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You have your teaching degree, you are a qualified teacher, but do you really know how to teach reading in kindergarten? Do you know when to teach phonics, blends, digraphs, trigraphs, how to assess phonological awareness, why we need to teach high frequency words, or why word families are important? If you answered no, then don’t worry – I didn’t either when I first started teaching.
Yep, you totally read that right! Sure, I knew the theory of it all, but I didn’t really understand how it all came together to teach a child to read. When I first sat down to plan a reading lesson, I had no idea where to even start. I had students who knew no letters, and students who could read some basic words. I felt completely overwhelmed. I’ve since realized that there really is no ‘right’ or ‘wrong’ way to teach reading (or anything else!). As long as you’re supporting your students at their point of need, then they’ll (hopefully) be learning.
The Most Important Point About Teaching Reading
It’s super important to remember that each student is an individual and they all have different knowledge. We really can’t compare the student who knows three-letter sounds with the student who can read 97 high frequency words. These students already have different prior knowledge and we need to be teaching at their individual point of need. I know, this makes it really challenging when thinking about how to teach reading in kindergarten!
Where to Start
In order to become independent readers, children need to master the basic tools needed to understand what they see in printed texts. They need to be able to hear and manipulate the sounds, visually recognize the letters, connect letter patterns to their sounds, and then apply all of this knowledge every time they come across a new word in a book. Sounds complicated, right?! I’m not going to lie to you, there’s a lot involved with teaching children to read. I use an evidence-based approach in my classroom (have you heard of the science of reading yet?!), which includes a range of language-based and literature-based activities. This includes explicit instruction in each of the following areas:
- Letter recognition – recognizing and naming each letter of the alphabet
- Letter Sounds – understanding that each letter of the alphabet represents the sounds of our spoken language
- Phonemic awareness – understanding that spoken language is made up of individual sounds (phonemes), and then being able to blend, segment, and manipulate these sounds
- Phonics – the use of sound/spelling patterns to identify written words
- Decoding – connecting written letter patterns with sounds to produce a spoken word
- Word attack skills – recognition of high frequency words, identifying smaller parts of words (syllables, affixes, base words, phonograms), and use of context
I know that comprehension could also be included here, but I’ve intentionally left it out to focus this post on the tools that children need to read a simple text. I’ll add a post about comprehension at a later date.
I generally include explicit instruction on each of these areas in short bursts. This allows students time to practice the skills. It also provides appropriate reading materials that allow students to explore the skills they are learning. Students who are struggling readers will also have extra support from me via more explicit teaching or supported practice.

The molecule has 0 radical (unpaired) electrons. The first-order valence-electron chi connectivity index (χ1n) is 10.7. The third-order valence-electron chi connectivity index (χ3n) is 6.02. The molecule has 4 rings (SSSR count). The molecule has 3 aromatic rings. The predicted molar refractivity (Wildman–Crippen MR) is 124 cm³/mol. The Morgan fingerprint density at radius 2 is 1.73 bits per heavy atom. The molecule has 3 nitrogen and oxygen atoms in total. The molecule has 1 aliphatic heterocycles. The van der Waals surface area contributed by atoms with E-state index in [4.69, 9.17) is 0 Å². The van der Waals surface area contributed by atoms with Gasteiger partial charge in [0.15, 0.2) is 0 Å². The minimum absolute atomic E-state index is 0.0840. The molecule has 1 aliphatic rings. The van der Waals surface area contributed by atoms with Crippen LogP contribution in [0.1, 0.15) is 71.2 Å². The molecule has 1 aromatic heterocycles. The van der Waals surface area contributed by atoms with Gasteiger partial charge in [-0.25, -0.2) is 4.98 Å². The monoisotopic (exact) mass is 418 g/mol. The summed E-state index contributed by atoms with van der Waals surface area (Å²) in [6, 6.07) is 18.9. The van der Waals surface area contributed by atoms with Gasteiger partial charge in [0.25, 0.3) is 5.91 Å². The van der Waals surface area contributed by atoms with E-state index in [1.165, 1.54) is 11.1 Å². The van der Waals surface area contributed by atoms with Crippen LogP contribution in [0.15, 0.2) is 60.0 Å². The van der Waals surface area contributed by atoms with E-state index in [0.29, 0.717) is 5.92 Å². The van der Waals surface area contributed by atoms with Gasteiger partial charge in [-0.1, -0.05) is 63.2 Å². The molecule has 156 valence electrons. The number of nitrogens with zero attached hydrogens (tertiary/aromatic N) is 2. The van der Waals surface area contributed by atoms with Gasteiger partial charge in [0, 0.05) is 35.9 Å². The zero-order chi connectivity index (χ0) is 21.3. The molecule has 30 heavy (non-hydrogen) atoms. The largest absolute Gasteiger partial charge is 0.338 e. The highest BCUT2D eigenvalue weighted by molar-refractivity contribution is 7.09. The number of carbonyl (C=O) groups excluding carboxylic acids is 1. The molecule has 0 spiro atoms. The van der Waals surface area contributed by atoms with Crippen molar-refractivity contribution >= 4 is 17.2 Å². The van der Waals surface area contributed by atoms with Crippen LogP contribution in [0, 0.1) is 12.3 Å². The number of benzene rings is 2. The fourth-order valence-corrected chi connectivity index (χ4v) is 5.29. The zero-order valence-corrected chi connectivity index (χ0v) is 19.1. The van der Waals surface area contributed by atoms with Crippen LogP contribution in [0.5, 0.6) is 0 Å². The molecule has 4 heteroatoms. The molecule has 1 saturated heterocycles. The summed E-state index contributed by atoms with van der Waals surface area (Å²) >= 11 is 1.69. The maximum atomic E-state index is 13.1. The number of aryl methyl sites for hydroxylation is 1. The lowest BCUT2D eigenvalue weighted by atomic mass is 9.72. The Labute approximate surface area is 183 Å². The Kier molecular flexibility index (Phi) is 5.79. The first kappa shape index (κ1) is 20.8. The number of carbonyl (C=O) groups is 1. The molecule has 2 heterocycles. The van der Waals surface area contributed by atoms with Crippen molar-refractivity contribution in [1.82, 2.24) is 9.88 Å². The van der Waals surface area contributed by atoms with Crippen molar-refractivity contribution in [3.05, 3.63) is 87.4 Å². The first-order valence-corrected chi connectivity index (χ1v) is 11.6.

What I Provide for my Students
With the right books (decodable books are best!), this really is quite simple. Providing a range of text types for students to explore is crucial to my reading program. I have a dedicated space in my classroom for our ‘classroom library’. It’s stocked with a range of books – fiction, non-fiction, various genres, high interest, student choice, etc. Having such a variety of books to choose from allows students to practice their skills using a meaningful, high-interest approach. Also, providing opportunities for children to explore books together, and with adults is crucial. I hear every student read on a daily basis. Students also have opportunities to read to each other, I read to them, and our amazing parent-helpers also listen to our readers. We have discussions about what we’re reading, and we take books home to share with families. There is a lot of research out there that shows some children have learned to read by being read to regularly (just Google ‘whole word approach to reading’). Note that I said some children learn to read this way. Not all. It’s important to remember that.
The aim of my reading lessons is to produce confident, independent readers. To achieve this, I use a range of procedures to provide a strong foundation for my students to build upon. These procedures provide a meaningful opportunity for students to focus on selected elements of the reading process. The reading procedures that I use are:
- Reading to students
- Modeled reading where I demonstrate how to read each word – identify and blend the sounds
- Language experience
- Shared reading
- Book discussion groups
Modeled reading, reading to students, and language experience all allow me to demonstrate how students can use different strategies to make sense of the text. Shared reading allows students to practice the strategies with support and guidance from myself. Finally, students practice their skills through book discussion groups.
In my next blog post, I’ll show you exactly how I assess reading skills to determine where each student is at with their learning. This will be a great post to read, I’ll even be sharing my letter and letter-sound knowledge assessment tool with you (for free!).